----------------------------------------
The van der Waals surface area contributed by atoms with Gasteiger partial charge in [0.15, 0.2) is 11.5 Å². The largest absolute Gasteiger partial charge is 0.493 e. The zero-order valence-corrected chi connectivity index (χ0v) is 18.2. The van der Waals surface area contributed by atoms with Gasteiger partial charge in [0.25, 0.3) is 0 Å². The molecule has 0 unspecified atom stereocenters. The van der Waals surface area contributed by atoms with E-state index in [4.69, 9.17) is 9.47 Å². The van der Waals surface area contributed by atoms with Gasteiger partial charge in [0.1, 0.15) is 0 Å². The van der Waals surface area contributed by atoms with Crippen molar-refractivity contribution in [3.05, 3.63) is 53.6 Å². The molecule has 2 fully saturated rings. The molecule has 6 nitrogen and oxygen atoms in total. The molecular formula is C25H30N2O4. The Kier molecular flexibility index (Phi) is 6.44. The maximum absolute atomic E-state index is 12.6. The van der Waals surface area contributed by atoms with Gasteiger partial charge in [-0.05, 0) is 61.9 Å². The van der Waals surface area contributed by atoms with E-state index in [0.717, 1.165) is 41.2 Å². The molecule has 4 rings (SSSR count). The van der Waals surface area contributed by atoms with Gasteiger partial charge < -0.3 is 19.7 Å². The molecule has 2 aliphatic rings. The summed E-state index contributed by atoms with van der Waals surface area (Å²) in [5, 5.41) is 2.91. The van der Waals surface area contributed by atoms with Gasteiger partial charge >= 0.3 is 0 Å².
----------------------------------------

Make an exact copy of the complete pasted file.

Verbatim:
The van der Waals surface area contributed by atoms with Gasteiger partial charge in [0.15, 0.2) is 11.5 Å². The largest absolute Gasteiger partial charge is 0.493 e. The zero-order valence-corrected chi connectivity index (χ0v) is 18.2. The van der Waals surface area contributed by atoms with Gasteiger partial charge in [0.25, 0.3) is 0 Å². The molecule has 0 unspecified atom stereocenters. The van der Waals surface area contributed by atoms with E-state index in [4.69, 9.17) is 9.47 Å². The van der Waals surface area contributed by atoms with Gasteiger partial charge in [0.1, 0.15) is 0 Å². The van der Waals surface area contributed by atoms with Crippen molar-refractivity contribution in [3.05, 3.63) is 53.6 Å². The molecule has 2 fully saturated rings. The molecule has 6 nitrogen and oxygen atoms in total. The molecular formula is C25H30N2O4. The Kier molecular flexibility index (Phi) is 6.44. The maximum absolute atomic E-state index is 12.6. The van der Waals surface area contributed by atoms with Gasteiger partial charge in [-0.05, 0) is 61.9 Å². The van der Waals surface area contributed by atoms with E-state index in [0.717, 1.165) is 41.2 Å². The molecule has 4 rings (SSSR count). The van der Waals surface area contributed by atoms with Gasteiger partial charge < -0.3 is 19.7 Å². The molecule has 2 aliphatic rings. The summed E-state index contributed by atoms with van der Waals surface area (Å²) in [5, 5.41) is 2.91. The van der Waals surface area contributed by atoms with Gasteiger partial charge >= 0.3 is 0 Å².